The creative team behind Three Girls, the powerful BBC drama based on the Rochdale child sexual abuse scandal, explained how they brought this important story to the screen at an RTS Bristol event in mid-September.
Broadcast on BBC One over three consecutive nights in May, Three Girls tells the true stories of “Holly”, “Ruby” and “Amber”, who were victims of child grooming over a number of years and who helped to convict nine men of child abuse offences.
The series received more than 9.3 million requests on BBC iPlayer in May and averaged a consolidated audience of 8.1 million across its three episodes. As well as gaining a large TV audience, Three Girls also won the praise of critics. “Beautifully written, powerful drama,” said the Guardian; “An urgent, astonishingly moving piece,” wrote the Independent.
It was greenlit by the BBC as just an idea – unusual in drama commissioning but “absolutely necessary” for this kind of project, explained Bafta-winning director Philippa Lowthorpe. “It would have been unthinkable to let down the girls, again.”
The drama took four years to research, write and produce, including hours of in-depth interviews with the victims and their families, as well as consultants and professionals who deal with child grooming.
Maggie Oliver, the detective constable involved in the investigation, was a key figure in brokering the relationships with the girls and the production team. Writer Nicole Taylor said: “We went up to see them again and again – and we listened.”
Lowthorpe, added: “The family trusted Maggie and then trusted us. It was a very slow process, lots of gentle meetings, talking and listening.”
The script was constantly evolving as Taylor felt an “obligation to revise things, to constantly update.
“When I had done a draft, the real people would feed in or it would trigger new memories so I would absorb new information. I had to keep the script alive the whole time.”
The team felt a huge responsibility for the story they were telling. There was excellent duty of care available to the families and girls to assuage any fears. Lowthorpe explained: “Simon Lewis, the producer, and Sue Hogg, the exec producer, were brilliant and there was lots of support from the BBC.”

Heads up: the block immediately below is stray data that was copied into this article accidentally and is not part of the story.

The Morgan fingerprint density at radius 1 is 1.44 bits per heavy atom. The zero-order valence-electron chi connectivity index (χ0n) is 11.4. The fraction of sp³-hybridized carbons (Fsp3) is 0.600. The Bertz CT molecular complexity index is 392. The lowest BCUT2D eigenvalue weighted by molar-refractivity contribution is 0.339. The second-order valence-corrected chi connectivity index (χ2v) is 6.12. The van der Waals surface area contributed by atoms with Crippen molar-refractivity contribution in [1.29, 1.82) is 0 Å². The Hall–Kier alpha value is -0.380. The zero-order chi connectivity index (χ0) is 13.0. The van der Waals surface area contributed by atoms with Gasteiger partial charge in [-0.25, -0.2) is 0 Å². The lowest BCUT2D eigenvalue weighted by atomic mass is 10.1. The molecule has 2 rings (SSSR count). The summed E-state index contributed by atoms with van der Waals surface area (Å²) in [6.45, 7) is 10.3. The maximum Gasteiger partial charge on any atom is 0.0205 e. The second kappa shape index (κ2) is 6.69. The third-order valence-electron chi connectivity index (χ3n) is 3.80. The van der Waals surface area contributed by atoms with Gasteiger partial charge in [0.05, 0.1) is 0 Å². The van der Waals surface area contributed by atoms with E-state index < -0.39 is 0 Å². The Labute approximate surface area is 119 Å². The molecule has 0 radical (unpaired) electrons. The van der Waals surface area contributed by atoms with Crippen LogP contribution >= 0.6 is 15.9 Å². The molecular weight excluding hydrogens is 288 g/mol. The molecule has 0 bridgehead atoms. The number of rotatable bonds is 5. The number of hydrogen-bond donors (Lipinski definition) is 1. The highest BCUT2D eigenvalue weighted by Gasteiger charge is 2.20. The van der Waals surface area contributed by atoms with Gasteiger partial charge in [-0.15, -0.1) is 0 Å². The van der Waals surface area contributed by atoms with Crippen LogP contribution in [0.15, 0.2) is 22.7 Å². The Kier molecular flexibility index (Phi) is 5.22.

The important contribution to the process of sexual health worker Sara Rowbotham, who was often on set, was also discussed at the event.
Director of photography Matt Gray discussed his cinematography style, which was designed to bring the viewer to the heart of the story: “We shot on an Alexa Amira – in some scenes, the camera would be very close to the actors, which puts huge pressure on young performers, but they embraced it and were amazing. There were lots of long continuous shots, which is brilliant for actors – they could inhabit their characters.”
Lowthorpe added: “We banned wide shots; we wanted to try something brave and new. We shot it non-conventionally.”
The director revealed that she had looked for actors who had “already acted a little bit, but could also be utterly natural”. Established TV stars Maxine Peake (who played Rowbotham) and Lesley Sharp (Oliver) also came on board and “they were both immersed in the material and so committed to it, which was exciting to witness”, said Lowthorpe.
Editor Úna Ní Dhonghaíle passed on her advice to fellow editors in the audience: “Watch all the rushes. I was lucky, there was a bounty of riches there.”
She talked about retaining the integrity of the piece during the court scenes: “I couldn’t intercut the court testimonies, yet still had to keep the rhythm and the pace, as the veracity of the courtroom and the words spoken was so important to the story.”
The editor’s greatest challenge was “to find a way of editing the material that kept the subjective point of view of the girls alive, so that the audience would understand street grooming and empathise fully with the girls”.
The creators of Three Girls were in conversation with Bristol Centre chair, Lynn Barlow, at the Watershed, Bristol on 11 September.